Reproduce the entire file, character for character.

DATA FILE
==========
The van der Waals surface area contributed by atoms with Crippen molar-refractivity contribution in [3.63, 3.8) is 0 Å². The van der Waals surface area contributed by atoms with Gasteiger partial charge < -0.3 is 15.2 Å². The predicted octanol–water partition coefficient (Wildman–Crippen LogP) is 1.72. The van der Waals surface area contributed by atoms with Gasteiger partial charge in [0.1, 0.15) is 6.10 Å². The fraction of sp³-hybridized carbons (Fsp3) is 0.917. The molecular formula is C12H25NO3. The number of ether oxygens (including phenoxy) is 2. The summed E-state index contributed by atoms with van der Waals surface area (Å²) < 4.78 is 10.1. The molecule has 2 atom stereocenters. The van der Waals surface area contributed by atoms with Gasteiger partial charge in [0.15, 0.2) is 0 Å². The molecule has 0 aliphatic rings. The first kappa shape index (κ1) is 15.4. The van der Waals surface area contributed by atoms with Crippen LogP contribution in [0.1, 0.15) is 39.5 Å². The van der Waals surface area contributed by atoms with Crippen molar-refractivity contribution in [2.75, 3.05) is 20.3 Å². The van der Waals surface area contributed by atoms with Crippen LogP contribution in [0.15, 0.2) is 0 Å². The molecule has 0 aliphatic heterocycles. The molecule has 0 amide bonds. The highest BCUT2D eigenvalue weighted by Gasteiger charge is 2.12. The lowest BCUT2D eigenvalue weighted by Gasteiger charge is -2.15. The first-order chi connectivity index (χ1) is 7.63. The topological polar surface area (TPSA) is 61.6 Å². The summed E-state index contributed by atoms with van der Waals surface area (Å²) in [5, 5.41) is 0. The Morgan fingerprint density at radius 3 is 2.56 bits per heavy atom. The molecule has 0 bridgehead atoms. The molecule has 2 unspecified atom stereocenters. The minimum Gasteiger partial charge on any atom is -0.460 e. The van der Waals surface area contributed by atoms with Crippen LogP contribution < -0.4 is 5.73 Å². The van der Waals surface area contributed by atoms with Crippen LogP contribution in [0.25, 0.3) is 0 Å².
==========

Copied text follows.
The van der Waals surface area contributed by atoms with Crippen molar-refractivity contribution in [3.63, 3.8) is 0 Å². The van der Waals surface area contributed by atoms with Gasteiger partial charge < -0.3 is 15.2 Å². The predicted octanol–water partition coefficient (Wildman–Crippen LogP) is 1.72. The van der Waals surface area contributed by atoms with Gasteiger partial charge in [0.1, 0.15) is 6.10 Å². The fraction of sp³-hybridized carbons (Fsp3) is 0.917. The molecular formula is C12H25NO3. The number of ether oxygens (including phenoxy) is 2. The summed E-state index contributed by atoms with van der Waals surface area (Å²) < 4.78 is 10.1. The molecule has 2 atom stereocenters. The van der Waals surface area contributed by atoms with Gasteiger partial charge in [0.15, 0.2) is 0 Å². The molecule has 0 aliphatic rings. The first kappa shape index (κ1) is 15.4. The van der Waals surface area contributed by atoms with Crippen LogP contribution in [0.1, 0.15) is 39.5 Å². The van der Waals surface area contributed by atoms with Crippen molar-refractivity contribution in [2.75, 3.05) is 20.3 Å². The van der Waals surface area contributed by atoms with Crippen LogP contribution in [0.15, 0.2) is 0 Å². The molecule has 0 aliphatic heterocycles. The molecule has 0 amide bonds. The highest BCUT2D eigenvalue weighted by Gasteiger charge is 2.12. The lowest BCUT2D eigenvalue weighted by Gasteiger charge is -2.15. The first-order chi connectivity index (χ1) is 7.63. The topological polar surface area (TPSA) is 61.6 Å². The summed E-state index contributed by atoms with van der Waals surface area (Å²) in [5, 5.41) is 0. The Morgan fingerprint density at radius 3 is 2.56 bits per heavy atom. The molecule has 0 bridgehead atoms. The molecule has 2 unspecified atom stereocenters. The minimum Gasteiger partial charge on any atom is -0.460 e. The van der Waals surface area contributed by atoms with Crippen LogP contribution < -0.4 is 5.73 Å². The van der Waals surface area contributed by atoms with Crippen LogP contribution in [0.25, 0.3) is 0 Å².